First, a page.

The PR Power Of Emoji
Brands are beginning to take notice of the emoji phenomena. From Ikea’s (weird) inspired emoticon keyboard to Bud Light’s colourful Twitter account, some companies are actively working to engage with this frontier format for their marketing ploys.
18th April 2015
From the old school smiley “:)” that infiltrated the lexicon of MSN Messenger users, to the newfangled animated stickers and emojis, these faces have increasingly invaded our everyday lives from mobile devices to computer screens and even televisions and billboards.
Is it a passing fad or a sign of changing times? And should you be getting on the bandwagon? We explore the changing role of emojis in online PR, online marketing and SEO and try to give you some useful tips along the way.
The zeitgeist can be a great PR and marketing tool. People want to hear about what they’re absorbed in and what is current. They’ll take an interest in you if your #brand is trending or at least be curious about why ‘everyone’ is talking about you.
We live in a world where the screen reigns almighty. Chat apps are rife with cat faces and cartoon California rolls. So, is this how we should be framing our online PR? It could be time to harness the power of the emoji as a tool for online marketing and localisation.
Remember that scene in Minority Report where billboards talk directly to the person walking past them, addressing them by name? Well technology is not far off achieving this. In fact similar things are already in place. With beacon technology fashion retailer Ted Baker sends messages directly to customers’ phones as they shop, giving them the option to ‘save a look’ in order to bridge the gap between high street and online shopping. This signifies the rise of contextual marketing.
Contextual marketing isn’t just about referring to somebody by name or localising your advertising by place. It’s also in the localisation of language.
There is a huge array of literature online about branding and advertising in translation. If you’re translating your brand you don’t want a literal translation. Nor do you want a native English speaker to translate it into, for example Spanish, even if they are fluent. You want a native person to translate it because the best branding utilises “localisation”. Localisation means using native slang and colloquialisms.
Localisation and context are becoming an equally important point in the SEO world. Google’s Pigeon update means that its algorithms now include a ‘local’ element in SERPs. Your location will affect your results to bring you localised information, e.g businesses in your vicinity.
As you can use localisation in translation, you can use localisation in demographic. You wouldn’t discuss skateboarding with a 12 year old with physics jargon to describe the velocity of his olly. Neither would you tell a veteran that his Victoria Cross is “totally gnarly”.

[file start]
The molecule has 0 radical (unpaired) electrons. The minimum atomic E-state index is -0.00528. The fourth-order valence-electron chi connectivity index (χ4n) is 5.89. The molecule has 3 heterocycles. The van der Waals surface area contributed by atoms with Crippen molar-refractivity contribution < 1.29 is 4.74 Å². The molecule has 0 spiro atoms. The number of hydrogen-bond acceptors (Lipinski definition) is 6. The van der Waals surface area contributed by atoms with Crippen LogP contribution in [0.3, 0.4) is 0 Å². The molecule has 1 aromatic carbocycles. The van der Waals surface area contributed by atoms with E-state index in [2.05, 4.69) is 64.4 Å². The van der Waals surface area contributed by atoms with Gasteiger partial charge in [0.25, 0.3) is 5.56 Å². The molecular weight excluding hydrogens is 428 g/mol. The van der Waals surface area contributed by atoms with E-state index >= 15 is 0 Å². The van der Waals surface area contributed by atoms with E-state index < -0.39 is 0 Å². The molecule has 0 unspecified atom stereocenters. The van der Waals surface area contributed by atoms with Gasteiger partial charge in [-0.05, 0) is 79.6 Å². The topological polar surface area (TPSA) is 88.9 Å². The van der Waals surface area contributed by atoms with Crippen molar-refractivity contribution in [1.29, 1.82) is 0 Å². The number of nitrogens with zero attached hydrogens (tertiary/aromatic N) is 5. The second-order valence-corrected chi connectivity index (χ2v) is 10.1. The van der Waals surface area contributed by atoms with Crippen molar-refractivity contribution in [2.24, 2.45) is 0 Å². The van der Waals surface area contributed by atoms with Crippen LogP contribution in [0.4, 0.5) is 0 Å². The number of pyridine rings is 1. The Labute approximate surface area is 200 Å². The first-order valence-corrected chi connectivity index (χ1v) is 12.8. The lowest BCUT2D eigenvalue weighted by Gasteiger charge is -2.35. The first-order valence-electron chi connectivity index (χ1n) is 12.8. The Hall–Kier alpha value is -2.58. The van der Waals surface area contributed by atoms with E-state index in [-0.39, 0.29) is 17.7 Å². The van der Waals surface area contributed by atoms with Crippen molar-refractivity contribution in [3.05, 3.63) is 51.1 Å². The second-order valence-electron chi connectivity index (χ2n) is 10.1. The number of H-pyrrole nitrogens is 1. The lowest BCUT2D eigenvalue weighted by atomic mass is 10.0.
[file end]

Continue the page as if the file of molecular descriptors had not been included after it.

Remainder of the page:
Who speaks emoji? The obvious answer is the youth of the world, but it has extended much farther than teens sending each other lovehearts. American beer producers Bud Light proved the ubiquity of the emoji with their 4th of July flag made of fireworks, american flags and beers – a social media ploy clearly not aimed at teenagers as the drinking age in the US is 21.
This tweet got over 150k retweets 110k favourites. That’s a more than decent interaction for a company whose general tweet interaction lies under the 1000 mark.
One of the first rules of marketing, on or offline, is knowing your audience. You need to know whether or not your audience are likely to use emoji – if they don’t use emoji it is a redundant approach. The veteran with the Victoria Cross would probably not engage with an emoji-based communication approach. The 12 year skateboarder will.
Also take into account how likely your demographic is to have devices that support emoji. Certain Blackberry models for example do not support emoji as fully as other devices. As a result your marketing message may not make any sense – a bit like this emoji-laden text a Go Up member received via text:
Clearly if your demographic is likely to have technology constraints then this framework of marketing is irrelevant.
Emoji can be an important language tool. In fact it is gaining recognition as a language all of its own: “perhaps we could be better at formally accepting emoticons as part of language, too” – BBC. But it will remain a useless language tool if your audience doesn’t speak it.
Thus, do diligent research on your target audience. You’ll be surprised how far reaching the emoji has become, crossing geographical boundaries and age ranges. At the end of the day, if your brand has an element of fun to it, emojis are worth considering.
Plus, if you’re a believer in the idea that sex sells, a recent Match.com survey showed that people who used emojis more regularly also had more sex! Make of that what you will.
Google’s most recent update illustrates the importance of mobile devices and interconnectivity as they take into account how mobile friendly a site is within its ranking on SERPs. These devices plus social media allow for a higher volume of brand interactivity, providing a platform to experiment with emoji.
Of course you can think outside of the box. Emoji doesn’t have to be used just for Twitter or stickers on Facebook. Oreo have used them in video format, allowing people to upload their faces onto dancing emojis which went viral in the Chinese market. Taco Bell campaigned on Change.org for a Taco emoji, which generated tonnes of free advertising.
It is why our industry is so exciting and dynamic. Technology is forever evolving and the tools of the trade can be ever-changing. So if it seems appropriate: